Renowned Investment Advisor Ken Fisher

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(whose hobby is sharing the colorful history of Kings Mountain, where he resides) spoke to the Spanishtown Historical Society in Half Moon Bay in the 1990s. More than 100 years ago the Kings Mountain area was home to a rough ‘n tough breed of silent men who worked in the sawmills.

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(Photo courtesy Ken Fisher: The crew at the Alvin Hatch Mill, circa 1910.)

1913: Pedro Mtn Rd Called For Coolest Heads, Firmest Hands & Strongest Brakes

In 1913 a “See America First” travel campaign captured the imagination of new car owners, and hot on the trail of the trend, the California-based editors of “Motoring” magazine recommended that readers “see Half Moon Bay first”.

What they called the “Kings Mountain to Half Moon Bay” tour caught on quickly. “Motoring” advised “camera fiends” to brings rolls of film to capture “the picture primeval and beautiful, as it is restless and wild.”

Clutching the steering wheel of the latest model Kissel Kar, the driver and his party of motor enthusiasts sampled the much talked about 1-day tour from Kings Mountain to Half Moon Bay.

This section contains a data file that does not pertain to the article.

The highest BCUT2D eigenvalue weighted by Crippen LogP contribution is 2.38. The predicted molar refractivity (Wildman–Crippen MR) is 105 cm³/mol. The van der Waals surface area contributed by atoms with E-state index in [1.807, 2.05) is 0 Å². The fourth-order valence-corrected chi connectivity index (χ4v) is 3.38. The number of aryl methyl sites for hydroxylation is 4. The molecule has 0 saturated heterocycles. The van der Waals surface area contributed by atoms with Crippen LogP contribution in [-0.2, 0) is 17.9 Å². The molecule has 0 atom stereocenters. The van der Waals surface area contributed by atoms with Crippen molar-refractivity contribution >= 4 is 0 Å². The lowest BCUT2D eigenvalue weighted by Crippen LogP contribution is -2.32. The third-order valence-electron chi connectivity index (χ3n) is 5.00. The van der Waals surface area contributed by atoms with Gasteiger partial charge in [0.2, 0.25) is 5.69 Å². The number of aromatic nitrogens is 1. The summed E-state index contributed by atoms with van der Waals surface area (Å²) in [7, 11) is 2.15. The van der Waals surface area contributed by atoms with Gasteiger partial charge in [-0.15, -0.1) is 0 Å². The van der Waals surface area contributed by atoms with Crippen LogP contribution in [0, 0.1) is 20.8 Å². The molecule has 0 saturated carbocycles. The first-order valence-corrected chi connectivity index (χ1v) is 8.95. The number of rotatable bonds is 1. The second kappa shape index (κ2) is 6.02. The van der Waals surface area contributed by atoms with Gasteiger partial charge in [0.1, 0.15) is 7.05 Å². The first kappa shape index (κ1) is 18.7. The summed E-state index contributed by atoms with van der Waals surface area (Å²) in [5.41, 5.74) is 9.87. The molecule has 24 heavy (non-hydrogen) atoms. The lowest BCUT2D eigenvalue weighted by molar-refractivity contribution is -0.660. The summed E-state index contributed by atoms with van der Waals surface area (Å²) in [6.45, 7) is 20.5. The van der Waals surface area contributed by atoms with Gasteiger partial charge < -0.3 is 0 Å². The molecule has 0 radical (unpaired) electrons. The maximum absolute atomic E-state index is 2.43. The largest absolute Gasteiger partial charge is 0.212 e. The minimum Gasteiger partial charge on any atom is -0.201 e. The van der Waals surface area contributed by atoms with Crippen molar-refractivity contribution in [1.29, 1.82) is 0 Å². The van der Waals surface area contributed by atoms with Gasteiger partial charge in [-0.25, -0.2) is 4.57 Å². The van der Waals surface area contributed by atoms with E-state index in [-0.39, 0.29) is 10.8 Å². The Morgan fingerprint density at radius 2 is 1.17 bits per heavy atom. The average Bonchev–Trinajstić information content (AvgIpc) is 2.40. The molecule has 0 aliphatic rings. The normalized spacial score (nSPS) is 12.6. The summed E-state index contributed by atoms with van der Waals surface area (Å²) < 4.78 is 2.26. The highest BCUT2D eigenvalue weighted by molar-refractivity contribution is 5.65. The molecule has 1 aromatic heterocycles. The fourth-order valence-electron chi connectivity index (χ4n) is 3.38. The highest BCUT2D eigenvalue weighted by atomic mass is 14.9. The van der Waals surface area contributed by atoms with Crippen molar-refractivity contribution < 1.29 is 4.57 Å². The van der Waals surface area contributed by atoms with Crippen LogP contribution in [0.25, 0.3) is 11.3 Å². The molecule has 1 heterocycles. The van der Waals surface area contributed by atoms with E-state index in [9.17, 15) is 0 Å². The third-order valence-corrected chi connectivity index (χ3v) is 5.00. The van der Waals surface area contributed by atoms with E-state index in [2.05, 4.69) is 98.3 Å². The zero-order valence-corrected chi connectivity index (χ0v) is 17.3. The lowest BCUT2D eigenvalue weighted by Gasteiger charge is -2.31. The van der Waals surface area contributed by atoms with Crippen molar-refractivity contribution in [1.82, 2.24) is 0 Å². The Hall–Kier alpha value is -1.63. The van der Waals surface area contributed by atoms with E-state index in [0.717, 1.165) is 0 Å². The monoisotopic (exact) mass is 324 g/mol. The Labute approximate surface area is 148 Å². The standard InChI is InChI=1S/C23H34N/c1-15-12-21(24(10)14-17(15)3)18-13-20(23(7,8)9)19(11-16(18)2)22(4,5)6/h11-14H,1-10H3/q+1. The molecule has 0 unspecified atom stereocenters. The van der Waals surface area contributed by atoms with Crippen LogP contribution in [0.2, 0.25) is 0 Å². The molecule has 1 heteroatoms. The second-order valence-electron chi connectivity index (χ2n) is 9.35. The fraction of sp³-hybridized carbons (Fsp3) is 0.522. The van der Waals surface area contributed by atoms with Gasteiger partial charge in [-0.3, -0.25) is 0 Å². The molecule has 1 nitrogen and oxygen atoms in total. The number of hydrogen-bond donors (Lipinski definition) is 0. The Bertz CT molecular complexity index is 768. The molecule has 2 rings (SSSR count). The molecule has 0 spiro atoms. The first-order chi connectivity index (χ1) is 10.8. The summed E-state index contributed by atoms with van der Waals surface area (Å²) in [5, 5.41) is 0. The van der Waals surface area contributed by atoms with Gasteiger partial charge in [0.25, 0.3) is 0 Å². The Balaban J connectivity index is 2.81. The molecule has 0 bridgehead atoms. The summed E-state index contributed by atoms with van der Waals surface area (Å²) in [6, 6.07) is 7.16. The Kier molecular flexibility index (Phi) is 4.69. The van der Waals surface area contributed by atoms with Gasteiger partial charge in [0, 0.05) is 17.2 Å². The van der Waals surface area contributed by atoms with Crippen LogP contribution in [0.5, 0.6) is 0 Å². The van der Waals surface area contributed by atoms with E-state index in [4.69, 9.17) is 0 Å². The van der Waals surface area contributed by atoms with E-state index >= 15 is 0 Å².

For the jaunty motorists in the Kissel Kar, the Kings Mountain “road” resembled not a rocky brown trail but rather verses from an 18th century poem: “a long green lane canopied overhead with interlacing boughs.”

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Traveling west over Tunitas Creek Road, they paused to contemplate an abandoned sawmill, overgrown with ferns. The Kissel Kar passed through the shadow-filled canyons bordered with vibrant green ferns and Redwood trees. The canyons opened up as the Pacific Ocean and the rolling hills came into view. The air felt cooler and the color of the landscape changed from green to earthy brown tones.

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The new Kissel Kar swung north toward Half Moon Bay—then better known as “Spanishtown”. The town’s mood was sleepy, compared with the wheeling and dealing that had dominated the area during the Ocean Shore Railroad real estate boom.

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But when the automobile continued heading north to enjoy the spectacular views from Pedro Mountain Road near Montara—the editors of “Motoring” magazine discouraged readers from following in their tire tracks.

“Even with a thoroughly reliable driver and trustworthy car,” advised the magazine, “Pedro Mountain road is in such poor condition that anyone going this way is simply inviting disaster.”

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Underscoring the danger was a large sign that read: “DANGEROUS FOR AUTOMOBILES—TAKE ROAD VIA SAN MATEO”

If they chose to ignore this sign, motorists encountered grades as steep as 25 percent in some places. The hairpin turns called for “the coolest heads, firmest hands and strongest brakes that a car can have.”

But while the driver and his passengers in the Kissel Kar warned others not to drive Pedro Mountain Road, they took the risks—and as a result, we can enjoy the photographs they took more than 90 years ago.